(by Philip Raphael, South Delta Leader)
The recent Boxing Day sales were a big test for Ladner’s Diane Pearson. Could the 41-year-old single mom resist the urge to capitalize on that sure-fire, hot deal being offered in just about every store she saw in the mall?
For someone who has pledged to live the next 12 months without buying any unnecessary items—while also ridding her life and home of extraneous goods—the lure of the consumer bargain-fest was a good measure of her resolve. She lasted the “shopping” trip without buying a single thing. And when the calendar rolled over to the new year, her “Stripper Project” was in full gear. “The biggest thing for me is probably to simplify everything in my world,” Pearson says. “You get to a spot where there’s a lot of stress and chaos in your life and we all do better when that’s not around us.” While she thought the concept may sound corny to some, she’s convinced that having less will simplify and reduce the stress in her life. “There’s so much excess. There’s so much stuff,” she says. “I think that’s one of the biggest downfalls in our society. I see people in that mindset of accumulate, accumulate. Spend your money.
“We’ve lost the concept of what enough is.” To regain that sense of balance in her life, Pearson asked herself some simple questions as she looked around her home. “Do I need five whisks and 12 pots and pans for three of us? No, we don’t. And there’s plenty of other people who could use them. So, to the thrift store they went.” Also on the “good riddance” list were many items in the floor-to-ceiling packed front hall closet which was emptied of shoes her boys had long ago outgrown. Unneeded clothes from her closet were next.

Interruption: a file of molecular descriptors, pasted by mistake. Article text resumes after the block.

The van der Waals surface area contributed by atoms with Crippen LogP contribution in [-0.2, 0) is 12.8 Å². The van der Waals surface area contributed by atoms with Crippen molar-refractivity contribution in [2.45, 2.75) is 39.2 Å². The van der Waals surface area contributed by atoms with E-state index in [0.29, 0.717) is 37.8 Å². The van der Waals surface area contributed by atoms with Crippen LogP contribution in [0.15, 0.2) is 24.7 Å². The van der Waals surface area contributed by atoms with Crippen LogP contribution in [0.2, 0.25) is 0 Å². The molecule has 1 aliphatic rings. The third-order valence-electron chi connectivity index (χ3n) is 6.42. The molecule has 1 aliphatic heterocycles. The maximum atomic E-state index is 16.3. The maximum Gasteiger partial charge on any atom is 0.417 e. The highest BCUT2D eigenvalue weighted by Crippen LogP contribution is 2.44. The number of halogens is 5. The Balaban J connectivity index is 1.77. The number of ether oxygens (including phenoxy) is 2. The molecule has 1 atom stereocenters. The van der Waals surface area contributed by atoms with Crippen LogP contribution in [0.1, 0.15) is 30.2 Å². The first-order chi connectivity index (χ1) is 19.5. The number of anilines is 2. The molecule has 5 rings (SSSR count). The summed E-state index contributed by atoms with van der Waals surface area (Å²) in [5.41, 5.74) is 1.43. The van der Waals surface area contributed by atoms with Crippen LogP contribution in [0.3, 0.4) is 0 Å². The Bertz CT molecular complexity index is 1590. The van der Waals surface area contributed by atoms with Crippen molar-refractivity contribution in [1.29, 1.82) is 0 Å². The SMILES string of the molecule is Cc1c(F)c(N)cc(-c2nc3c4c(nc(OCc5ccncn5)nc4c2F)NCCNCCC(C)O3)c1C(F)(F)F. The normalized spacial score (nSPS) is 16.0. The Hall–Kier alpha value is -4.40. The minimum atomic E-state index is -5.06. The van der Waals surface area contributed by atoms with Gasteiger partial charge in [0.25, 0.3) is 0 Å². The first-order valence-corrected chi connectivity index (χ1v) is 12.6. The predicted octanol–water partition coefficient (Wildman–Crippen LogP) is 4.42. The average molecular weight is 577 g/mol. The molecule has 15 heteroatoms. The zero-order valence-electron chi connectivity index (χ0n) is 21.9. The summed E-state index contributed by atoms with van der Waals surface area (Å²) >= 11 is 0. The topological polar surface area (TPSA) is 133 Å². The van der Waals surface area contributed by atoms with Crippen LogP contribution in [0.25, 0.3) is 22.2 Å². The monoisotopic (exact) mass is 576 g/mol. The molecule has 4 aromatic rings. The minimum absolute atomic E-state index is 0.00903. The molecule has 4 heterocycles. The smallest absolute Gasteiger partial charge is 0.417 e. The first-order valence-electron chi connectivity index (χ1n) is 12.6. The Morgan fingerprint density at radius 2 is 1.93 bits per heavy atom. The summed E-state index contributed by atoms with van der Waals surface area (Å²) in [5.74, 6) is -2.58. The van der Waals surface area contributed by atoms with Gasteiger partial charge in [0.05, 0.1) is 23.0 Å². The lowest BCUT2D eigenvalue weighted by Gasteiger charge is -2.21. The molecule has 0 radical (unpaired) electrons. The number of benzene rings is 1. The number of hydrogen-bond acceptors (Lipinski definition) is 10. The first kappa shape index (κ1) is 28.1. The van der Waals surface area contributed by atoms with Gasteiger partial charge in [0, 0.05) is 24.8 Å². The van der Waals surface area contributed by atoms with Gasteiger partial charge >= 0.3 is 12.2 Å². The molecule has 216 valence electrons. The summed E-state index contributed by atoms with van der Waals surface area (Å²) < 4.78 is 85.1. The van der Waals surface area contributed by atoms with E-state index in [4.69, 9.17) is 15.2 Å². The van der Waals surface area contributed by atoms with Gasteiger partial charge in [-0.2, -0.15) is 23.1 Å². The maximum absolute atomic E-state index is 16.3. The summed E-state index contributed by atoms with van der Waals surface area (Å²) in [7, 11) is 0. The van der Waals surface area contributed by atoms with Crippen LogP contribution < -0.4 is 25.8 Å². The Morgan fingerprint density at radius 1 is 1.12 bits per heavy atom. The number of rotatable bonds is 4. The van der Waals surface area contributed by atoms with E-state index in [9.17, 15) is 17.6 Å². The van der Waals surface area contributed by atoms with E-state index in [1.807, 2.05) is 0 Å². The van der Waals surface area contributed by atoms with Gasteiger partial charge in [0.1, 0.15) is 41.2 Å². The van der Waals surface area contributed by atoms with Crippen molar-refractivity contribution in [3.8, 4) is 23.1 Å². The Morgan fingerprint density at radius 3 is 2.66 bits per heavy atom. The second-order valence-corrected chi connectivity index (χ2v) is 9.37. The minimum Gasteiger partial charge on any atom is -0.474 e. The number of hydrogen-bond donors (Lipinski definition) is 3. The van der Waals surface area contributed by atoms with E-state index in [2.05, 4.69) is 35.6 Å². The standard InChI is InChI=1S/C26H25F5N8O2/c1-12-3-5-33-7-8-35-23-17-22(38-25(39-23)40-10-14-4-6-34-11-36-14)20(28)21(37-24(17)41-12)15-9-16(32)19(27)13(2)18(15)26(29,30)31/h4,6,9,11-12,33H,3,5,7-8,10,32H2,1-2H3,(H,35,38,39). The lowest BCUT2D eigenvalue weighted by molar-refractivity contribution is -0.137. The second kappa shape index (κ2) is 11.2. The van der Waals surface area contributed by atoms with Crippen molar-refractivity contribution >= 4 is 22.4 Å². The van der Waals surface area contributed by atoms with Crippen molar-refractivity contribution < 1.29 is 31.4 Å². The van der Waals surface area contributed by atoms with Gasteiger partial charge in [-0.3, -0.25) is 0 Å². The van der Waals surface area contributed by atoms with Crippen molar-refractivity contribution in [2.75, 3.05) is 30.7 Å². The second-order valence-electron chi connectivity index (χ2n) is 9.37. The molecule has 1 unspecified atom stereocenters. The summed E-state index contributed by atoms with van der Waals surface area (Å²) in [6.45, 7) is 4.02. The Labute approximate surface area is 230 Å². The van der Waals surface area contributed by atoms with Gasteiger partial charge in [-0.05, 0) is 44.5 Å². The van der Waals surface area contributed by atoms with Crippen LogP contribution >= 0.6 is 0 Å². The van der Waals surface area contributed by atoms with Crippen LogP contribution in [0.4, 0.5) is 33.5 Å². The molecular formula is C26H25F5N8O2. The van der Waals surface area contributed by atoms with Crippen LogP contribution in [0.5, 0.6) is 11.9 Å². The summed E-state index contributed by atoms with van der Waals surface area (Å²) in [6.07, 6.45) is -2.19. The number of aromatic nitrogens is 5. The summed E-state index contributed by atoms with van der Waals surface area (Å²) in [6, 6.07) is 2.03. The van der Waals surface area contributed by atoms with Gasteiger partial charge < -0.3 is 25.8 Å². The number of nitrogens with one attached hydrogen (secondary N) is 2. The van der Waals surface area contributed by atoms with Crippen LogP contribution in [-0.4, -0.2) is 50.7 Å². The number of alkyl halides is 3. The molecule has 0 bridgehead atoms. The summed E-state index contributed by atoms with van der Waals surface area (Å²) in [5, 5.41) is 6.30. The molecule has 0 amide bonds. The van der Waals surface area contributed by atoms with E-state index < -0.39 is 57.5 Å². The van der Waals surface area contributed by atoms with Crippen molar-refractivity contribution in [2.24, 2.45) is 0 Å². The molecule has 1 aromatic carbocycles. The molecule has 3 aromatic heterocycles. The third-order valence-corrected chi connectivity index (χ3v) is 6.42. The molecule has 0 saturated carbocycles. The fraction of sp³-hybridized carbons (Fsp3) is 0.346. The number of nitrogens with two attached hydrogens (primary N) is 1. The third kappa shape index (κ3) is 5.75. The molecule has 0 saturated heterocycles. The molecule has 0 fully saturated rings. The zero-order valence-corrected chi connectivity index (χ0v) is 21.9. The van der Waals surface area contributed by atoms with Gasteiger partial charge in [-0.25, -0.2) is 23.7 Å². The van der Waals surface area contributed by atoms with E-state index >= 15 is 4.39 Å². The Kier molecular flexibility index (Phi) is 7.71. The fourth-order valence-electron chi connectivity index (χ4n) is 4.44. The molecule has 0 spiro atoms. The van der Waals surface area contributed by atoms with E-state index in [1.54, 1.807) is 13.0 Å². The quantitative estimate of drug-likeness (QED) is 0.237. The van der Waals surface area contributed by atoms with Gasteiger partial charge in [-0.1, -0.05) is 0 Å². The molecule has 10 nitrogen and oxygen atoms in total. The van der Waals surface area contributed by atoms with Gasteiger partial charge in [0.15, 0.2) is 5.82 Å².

The long-term goal? “In nine years when I turn 50, I want to travel. My kids will be 23 and 24. I want to be able to essentially walk away and not be tied down by things,” Pearson says. “I want to be able to go for a year and see the world. And this is a step in the process of getting there.” Looking back and examining what played a role in prompting the move was the passing of her mother about a year ago. Pearson was tasked with clearing out her home. “My mom, she wasn’t a hoarder, but she was on the extreme end of someone who keeps a lot of things.” It took months to go through the four bedroom house. “I don’t want to leave that for my kids,” Pearson says. “I don’t want them to grow up thinking that’s where their value lies.” But in a society conditioned to think having more is better, are we surrendering a form of happiness if we live a minimal life?
It doesn’t have to be that way, says SFU psychologist Dr. Joti Samra, co-host of OWN’s (Oprah Winfrey Network Canada) reality TV series Million Dollar Neighbourhood.
“There are certain things we all need. And people can tend to confound our needs with our wants,” Samra says. “And sometimes that can be a band-aid solution to issues we’re not addressing.” And if getting rid of unneeded items can help provide a keener focus on improving those more meaningful issues it can indirectly increase a person’s happiness, Samra adds. But when we are constantly bombarded by the latest “must haves” in our lives, how do we stay the course and live a life to the minimum? “You need to stop and actually write it down—the needs and wants in your life, given the values you have and the long and short-term dreams you want to achieve,” Samra says. “When those are not clear in your head, it’s easy to use money for the unnecessary needs.”
While a Spartan existence is being sought, there will be basic things Pearson will need to acquire. But she vows to go about it differently by first sourcing second-hand goods rather than making for the closest mall for some recreational consumerism. With the “Stripper Project” passing the first month marker, Pearson says she is doing fine. “I want get to the point where I’m okay with things and just chill,” she says. “And that means being able to identify things that mean something to you, rather than just having a quantity of stuff.”